Top stories of 2016: A dry start to winter takes an economic toll (No. 9) | SummitDaily.com

Top stories of 2016: A dry start to winter takes an economic toll (No. 9)

Due to a lack of snow earlier in the season, many of the resort workers in the county have been working less. At the Family & Intercultural Resource Center, items have been flying off shelves from people using the food bank.

Editor's note: The Summit Daily is counting down the top 10 stories of 2016.

The late start to winter this year hit Summit County's seasonal workers hard, cutting into their paychecks.

A lack of snow pushed back opening day for many of Summit's resorts. Arapahoe Basin Ski Area was the first to open on Oct. 21. Summit's other resorts were left behind, pushing their openings later and later into the season. Even when resorts did finally kick off for the season, it was with limited terrain openings. Now that the year is almost over, snow has finally started hitting the slopes. After a heavy snow storm last week, Keystone Resort opened all three peaks. Breckenridge Ski Resort announced that it expected to be fully open for the holidays.

But the gap between when employees arrived and when the weather started cooperating left many scrambling to make ends meet. Resort employees who came to the county for the start of the ski season didn't get the hours needed to cover expenses like rent and groceries. A few nonprofits and churches in Summit offer services such as food banks and community dinners. The Family and Intercultural Resource Center (FIRC) lets residents use its food banks in Breckenridge and Silverthorne once a month. Because so many workers were strapped for cash, FIRC quickly saw food items fly off its shelves.

"In the shoulder season, we see about a 50 percent increase in our food bank from clients, primarily due to the seasonal workforce," said Tamara Drangstveit, the executive director at FIRC. "This year, we saw about the 50 percent we typically see, and then another 30 percent increase. We'll do our best to help them, but when the need swells like it did this year, we do need to focus our resources on helping families first."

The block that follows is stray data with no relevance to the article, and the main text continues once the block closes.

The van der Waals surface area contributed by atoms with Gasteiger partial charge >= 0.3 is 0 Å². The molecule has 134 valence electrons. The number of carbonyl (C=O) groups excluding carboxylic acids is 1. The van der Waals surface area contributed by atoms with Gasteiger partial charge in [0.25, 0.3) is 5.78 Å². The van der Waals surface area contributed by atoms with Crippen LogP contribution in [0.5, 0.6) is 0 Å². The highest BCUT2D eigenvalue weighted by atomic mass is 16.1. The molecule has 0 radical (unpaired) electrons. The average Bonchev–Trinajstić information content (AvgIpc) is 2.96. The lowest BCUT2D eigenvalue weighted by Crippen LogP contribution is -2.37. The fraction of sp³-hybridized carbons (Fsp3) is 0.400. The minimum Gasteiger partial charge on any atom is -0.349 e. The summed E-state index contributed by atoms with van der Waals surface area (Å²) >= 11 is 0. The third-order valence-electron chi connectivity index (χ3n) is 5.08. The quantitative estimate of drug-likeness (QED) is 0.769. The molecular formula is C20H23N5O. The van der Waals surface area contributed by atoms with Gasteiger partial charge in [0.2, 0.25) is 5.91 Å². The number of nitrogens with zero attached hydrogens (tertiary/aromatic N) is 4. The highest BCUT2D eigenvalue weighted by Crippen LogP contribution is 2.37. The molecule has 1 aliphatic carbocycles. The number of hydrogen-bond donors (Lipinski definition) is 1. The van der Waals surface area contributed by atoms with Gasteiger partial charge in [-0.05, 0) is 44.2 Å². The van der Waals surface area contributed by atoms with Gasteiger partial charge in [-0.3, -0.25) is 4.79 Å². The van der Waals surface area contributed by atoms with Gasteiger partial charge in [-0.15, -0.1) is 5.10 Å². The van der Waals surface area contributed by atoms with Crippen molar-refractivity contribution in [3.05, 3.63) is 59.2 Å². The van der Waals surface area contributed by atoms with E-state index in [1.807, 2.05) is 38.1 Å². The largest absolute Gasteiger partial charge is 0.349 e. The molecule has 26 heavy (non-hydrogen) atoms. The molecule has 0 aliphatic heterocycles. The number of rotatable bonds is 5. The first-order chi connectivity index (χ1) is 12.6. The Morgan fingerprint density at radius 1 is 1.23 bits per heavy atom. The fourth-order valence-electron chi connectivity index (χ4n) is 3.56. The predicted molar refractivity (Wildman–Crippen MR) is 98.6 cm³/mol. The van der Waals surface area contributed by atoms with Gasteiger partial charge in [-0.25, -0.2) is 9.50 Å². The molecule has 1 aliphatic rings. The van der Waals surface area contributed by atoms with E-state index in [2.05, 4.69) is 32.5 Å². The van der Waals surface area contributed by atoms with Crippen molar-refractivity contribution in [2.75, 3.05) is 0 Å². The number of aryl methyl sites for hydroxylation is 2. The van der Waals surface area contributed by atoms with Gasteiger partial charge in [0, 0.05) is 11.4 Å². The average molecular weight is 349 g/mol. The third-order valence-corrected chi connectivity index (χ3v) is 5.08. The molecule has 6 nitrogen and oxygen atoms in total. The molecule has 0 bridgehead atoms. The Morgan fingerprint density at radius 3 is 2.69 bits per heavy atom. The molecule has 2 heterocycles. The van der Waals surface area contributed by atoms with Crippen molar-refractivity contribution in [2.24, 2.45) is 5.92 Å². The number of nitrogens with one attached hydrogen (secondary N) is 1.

The organization relies on a partnership with Whole Foods, which donates food twice a week. But Jonnah Glassman, the healthy living coordinator at FIRC, also said that the organization frequently receives donations from individuals and churches.

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Several of the churches in Summit, such as St. John the Baptist Episcopal Church in Breckenridge, offer weekly community meals. In November a church administrator at St. John told the Daily that on average they fed 45 people. That number more than doubled before the Thanksgiving holiday.

"Most of the people here are young people associated with Vail Corporation," said Rev. Charlie Brumbaugh from St. John earlier this month. "We also have people that are transient, people that live on the street, people that live in the neighborhood. Sometimes families come in, but most of them fit this demographic right here — I would say about 90 percent."

Some of the resorts also have ways to help employees when the weather does not cooperate. The chapel at Copper Mountain Resort offers a monthly meal for resort employees, and most resorts offer staff discounted meal options. Breckeenridge Ski Resort pushed rent back for the month of December since workers had not been receiving steady hours.

Vail Resorts EpicPromise Foundation donates $1,500 annually to St. John in order to help cover community meals. They also give a grant to FIRC.

Difficulty with everyday expenses also led to a spike in families that applied for the Adopt an Angel program this year. The Silverthorne Police Department started the program in 1994. Before 2015, the program helped between 300-330 children annually. As the cost of living in the county increases, Adopt an Angel continues to see an increase in families applying for help to make the holidays magical. The program is now run by FIRC and helped provide presents to more than 900 children this year.

"When we have a late snow season and folks don't get a lot of hours right around Thanksgiving, it definitely makes it even more challenging for them," Drangstveit said about the increase in applicants. "Many families do work seasonally and they have to plan for the slow seasons and when those slow seasons are longer than they've anticipated there's really nowhere to go."